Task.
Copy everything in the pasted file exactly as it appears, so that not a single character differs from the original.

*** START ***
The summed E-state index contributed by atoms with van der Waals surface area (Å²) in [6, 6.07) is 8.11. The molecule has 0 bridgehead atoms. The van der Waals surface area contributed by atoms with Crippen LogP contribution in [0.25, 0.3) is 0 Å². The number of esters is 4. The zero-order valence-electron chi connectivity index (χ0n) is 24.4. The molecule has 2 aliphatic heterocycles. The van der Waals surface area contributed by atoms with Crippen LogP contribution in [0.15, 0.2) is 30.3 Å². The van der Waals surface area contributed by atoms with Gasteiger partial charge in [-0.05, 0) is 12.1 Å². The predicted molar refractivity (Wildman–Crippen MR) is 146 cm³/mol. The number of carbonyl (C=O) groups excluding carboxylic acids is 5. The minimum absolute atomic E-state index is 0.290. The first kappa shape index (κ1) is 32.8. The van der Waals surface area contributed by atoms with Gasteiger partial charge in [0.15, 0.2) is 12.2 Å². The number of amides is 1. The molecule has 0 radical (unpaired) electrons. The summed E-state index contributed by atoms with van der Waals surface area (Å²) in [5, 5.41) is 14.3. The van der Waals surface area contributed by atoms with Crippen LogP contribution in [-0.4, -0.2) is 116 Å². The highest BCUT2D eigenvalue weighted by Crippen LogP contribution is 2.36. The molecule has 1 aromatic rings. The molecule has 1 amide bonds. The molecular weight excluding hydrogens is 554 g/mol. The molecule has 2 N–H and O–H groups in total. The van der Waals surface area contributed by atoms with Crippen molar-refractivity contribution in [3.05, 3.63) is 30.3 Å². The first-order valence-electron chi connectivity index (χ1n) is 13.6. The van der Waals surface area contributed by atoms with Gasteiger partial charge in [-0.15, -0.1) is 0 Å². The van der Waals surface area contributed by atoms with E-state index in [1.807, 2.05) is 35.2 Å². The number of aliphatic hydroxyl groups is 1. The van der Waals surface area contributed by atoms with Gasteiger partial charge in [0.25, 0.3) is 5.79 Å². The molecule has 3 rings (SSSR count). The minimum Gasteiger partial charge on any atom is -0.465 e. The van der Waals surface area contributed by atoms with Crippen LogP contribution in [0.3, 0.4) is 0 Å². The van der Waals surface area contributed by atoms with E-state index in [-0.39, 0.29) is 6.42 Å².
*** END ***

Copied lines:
The summed E-state index contributed by atoms with van der Waals surface area (Å²) in [6, 6.07) is 8.11. The molecule has 0 bridgehead atoms. The van der Waals surface area contributed by atoms with Crippen LogP contribution in [0.25, 0.3) is 0 Å². The number of esters is 4. The zero-order valence-electron chi connectivity index (χ0n) is 24.4. The molecule has 2 aliphatic heterocycles. The van der Waals surface area contributed by atoms with Crippen LogP contribution in [0.15, 0.2) is 30.3 Å². The van der Waals surface area contributed by atoms with Gasteiger partial charge in [-0.05, 0) is 12.1 Å². The predicted molar refractivity (Wildman–Crippen MR) is 146 cm³/mol. The number of carbonyl (C=O) groups excluding carboxylic acids is 5. The minimum absolute atomic E-state index is 0.290. The first kappa shape index (κ1) is 32.8. The van der Waals surface area contributed by atoms with Gasteiger partial charge in [0.15, 0.2) is 12.2 Å². The number of amides is 1. The molecule has 0 radical (unpaired) electrons. The summed E-state index contributed by atoms with van der Waals surface area (Å²) in [5, 5.41) is 14.3. The van der Waals surface area contributed by atoms with Crippen LogP contribution in [-0.4, -0.2) is 116 Å². The highest BCUT2D eigenvalue weighted by Crippen LogP contribution is 2.36. The molecule has 1 aromatic rings. The molecule has 1 amide bonds. The molecular weight excluding hydrogens is 554 g/mol. The molecule has 2 N–H and O–H groups in total. The van der Waals surface area contributed by atoms with Crippen molar-refractivity contribution in [3.05, 3.63) is 30.3 Å². The first-order valence-electron chi connectivity index (χ1n) is 13.6. The van der Waals surface area contributed by atoms with Gasteiger partial charge in [-0.15, -0.1) is 0 Å². The van der Waals surface area contributed by atoms with E-state index in [1.807, 2.05) is 35.2 Å². The number of aliphatic hydroxyl groups is 1. The van der Waals surface area contributed by atoms with Gasteiger partial charge in [0.25, 0.3) is 5.79 Å². The molecule has 3 rings (SSSR count). The minimum Gasteiger partial charge on any atom is -0.465 e. The van der Waals surface area contributed by atoms with Crippen LogP contribution in [0.3, 0.4) is 0 Å². The van der Waals surface area contributed by atoms with E-state index in [-0.39, 0.29) is 6.42 Å².